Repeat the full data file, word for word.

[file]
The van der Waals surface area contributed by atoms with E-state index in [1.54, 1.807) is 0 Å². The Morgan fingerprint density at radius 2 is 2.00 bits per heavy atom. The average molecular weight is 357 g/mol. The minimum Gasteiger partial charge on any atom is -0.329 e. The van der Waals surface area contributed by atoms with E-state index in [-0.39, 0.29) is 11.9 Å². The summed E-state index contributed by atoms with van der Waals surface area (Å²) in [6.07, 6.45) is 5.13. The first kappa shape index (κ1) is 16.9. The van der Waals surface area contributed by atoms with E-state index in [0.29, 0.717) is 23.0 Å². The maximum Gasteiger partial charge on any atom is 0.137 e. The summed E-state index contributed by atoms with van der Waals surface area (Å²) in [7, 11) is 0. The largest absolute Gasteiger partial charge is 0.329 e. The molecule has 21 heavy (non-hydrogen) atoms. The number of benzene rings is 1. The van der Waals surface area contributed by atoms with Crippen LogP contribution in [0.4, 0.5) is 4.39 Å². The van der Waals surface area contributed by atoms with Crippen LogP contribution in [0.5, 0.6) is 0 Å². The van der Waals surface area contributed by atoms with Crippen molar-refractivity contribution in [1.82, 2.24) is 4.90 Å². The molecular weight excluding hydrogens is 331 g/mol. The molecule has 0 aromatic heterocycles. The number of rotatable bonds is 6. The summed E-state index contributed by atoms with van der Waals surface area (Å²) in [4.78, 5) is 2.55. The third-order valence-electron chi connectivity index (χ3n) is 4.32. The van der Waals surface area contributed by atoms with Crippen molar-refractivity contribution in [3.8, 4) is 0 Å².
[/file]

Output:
The van der Waals surface area contributed by atoms with E-state index in [1.54, 1.807) is 0 Å². The Morgan fingerprint density at radius 2 is 2.00 bits per heavy atom. The average molecular weight is 357 g/mol. The minimum Gasteiger partial charge on any atom is -0.329 e. The van der Waals surface area contributed by atoms with E-state index in [-0.39, 0.29) is 11.9 Å². The summed E-state index contributed by atoms with van der Waals surface area (Å²) in [6.07, 6.45) is 5.13. The first kappa shape index (κ1) is 16.9. The van der Waals surface area contributed by atoms with E-state index in [0.29, 0.717) is 23.0 Å². The maximum Gasteiger partial charge on any atom is 0.137 e. The summed E-state index contributed by atoms with van der Waals surface area (Å²) in [7, 11) is 0. The largest absolute Gasteiger partial charge is 0.329 e. The molecule has 21 heavy (non-hydrogen) atoms. The number of benzene rings is 1. The van der Waals surface area contributed by atoms with Crippen LogP contribution in [0.4, 0.5) is 4.39 Å². The van der Waals surface area contributed by atoms with Crippen LogP contribution in [0.5, 0.6) is 0 Å². The van der Waals surface area contributed by atoms with Crippen molar-refractivity contribution in [1.82, 2.24) is 4.90 Å². The molecular weight excluding hydrogens is 331 g/mol. The molecule has 0 aromatic heterocycles. The number of rotatable bonds is 6. The summed E-state index contributed by atoms with van der Waals surface area (Å²) in [4.78, 5) is 2.55. The third-order valence-electron chi connectivity index (χ3n) is 4.32. The van der Waals surface area contributed by atoms with Crippen molar-refractivity contribution in [3.8, 4) is 0 Å².